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Dr. Sook-Bin Woo's Blog

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Traumatic ulcerative granuloma



TUG is an interesting lesion that is often under-recognized by pathologists (other than oral pathologists). It presents clinically as an ulcer most often on the lateral or ventral tongue that usually has been present for several weeks, and measures such as filing down sharp teeth in the area has not resolved the lesion, raising the suspicion for cancer. It even feels indurated on palpation. However, trauma to the site is reported in less than 50% of cases.

Histologically, depending on when the lesion is biopsied, it will show myositis, with the usual fragmentation of muscle and muscle giant cells. The muscle sometimes shows a “checkerboard pattern”. What is very characteristic is the presence of many histiocytes between the fragmented muscles fibers, usually with eosinophils. The old name for it was “traumatic ulcerative granuloma with stromal eosinophilia (TUGSE)”. However, not every lesion has eosinophils. I suspect that very early or very late lesions do not show eosinophils.

So what are some of salient features?
[*]It occurs only where there is muscle of course.
[*]The tongue is the most common site because it is frequently and easily traumatized.
[*]It is histologically characteristic, but remember that the pathogenesis is penetrating inflammation of the mucosa involving muscle. As such, it can occur as a result of trauma, but may also be seen in any ulcerative condition that because of its chronicity, becomes deeply penetrating eg. ulcerative oral lichen planus and major aphthous ulcers.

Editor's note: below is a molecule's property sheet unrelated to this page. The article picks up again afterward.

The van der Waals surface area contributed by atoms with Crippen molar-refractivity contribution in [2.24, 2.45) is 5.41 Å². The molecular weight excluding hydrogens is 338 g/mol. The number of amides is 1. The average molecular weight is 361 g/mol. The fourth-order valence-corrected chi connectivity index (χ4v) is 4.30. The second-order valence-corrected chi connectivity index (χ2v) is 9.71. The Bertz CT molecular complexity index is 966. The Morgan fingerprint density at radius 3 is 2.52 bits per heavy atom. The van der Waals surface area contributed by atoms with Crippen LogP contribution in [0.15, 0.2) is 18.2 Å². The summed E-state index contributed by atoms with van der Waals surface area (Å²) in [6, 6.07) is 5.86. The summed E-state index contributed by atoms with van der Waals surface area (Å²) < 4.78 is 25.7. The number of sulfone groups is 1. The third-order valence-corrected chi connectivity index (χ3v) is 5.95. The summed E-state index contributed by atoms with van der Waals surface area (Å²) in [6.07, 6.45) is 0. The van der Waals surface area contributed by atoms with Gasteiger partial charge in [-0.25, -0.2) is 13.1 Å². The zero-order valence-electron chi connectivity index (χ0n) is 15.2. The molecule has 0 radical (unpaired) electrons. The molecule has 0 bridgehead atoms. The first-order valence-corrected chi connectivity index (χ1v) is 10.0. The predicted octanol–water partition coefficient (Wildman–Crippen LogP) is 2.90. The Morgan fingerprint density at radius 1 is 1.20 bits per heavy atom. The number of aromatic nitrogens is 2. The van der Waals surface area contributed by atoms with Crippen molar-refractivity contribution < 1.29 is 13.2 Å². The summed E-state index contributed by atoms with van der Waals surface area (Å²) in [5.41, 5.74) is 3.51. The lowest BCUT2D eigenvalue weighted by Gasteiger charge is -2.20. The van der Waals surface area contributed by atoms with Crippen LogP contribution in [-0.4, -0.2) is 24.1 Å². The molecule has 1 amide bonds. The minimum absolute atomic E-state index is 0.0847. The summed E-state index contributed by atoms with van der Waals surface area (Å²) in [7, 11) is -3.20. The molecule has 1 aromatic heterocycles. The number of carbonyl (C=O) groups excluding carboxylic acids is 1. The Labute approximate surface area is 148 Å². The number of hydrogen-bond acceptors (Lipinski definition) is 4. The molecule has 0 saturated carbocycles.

The conventional trauma-associated type occurs mainly in older adults, but there is another peak at 6 months of age when the lower incisors erupt and the infant rakes the tongue over the teeth. I am not sure how common this is. In the adult type, it may be that the tongue is more flaccid with age as it loses tone making it easier to traumatize.

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Dr. Phillip McKee


I remember photographing very many examples of this entity for Sook when she was preparing her book on oral pathology. It is very much a case of once seen hopefully never forgotten.
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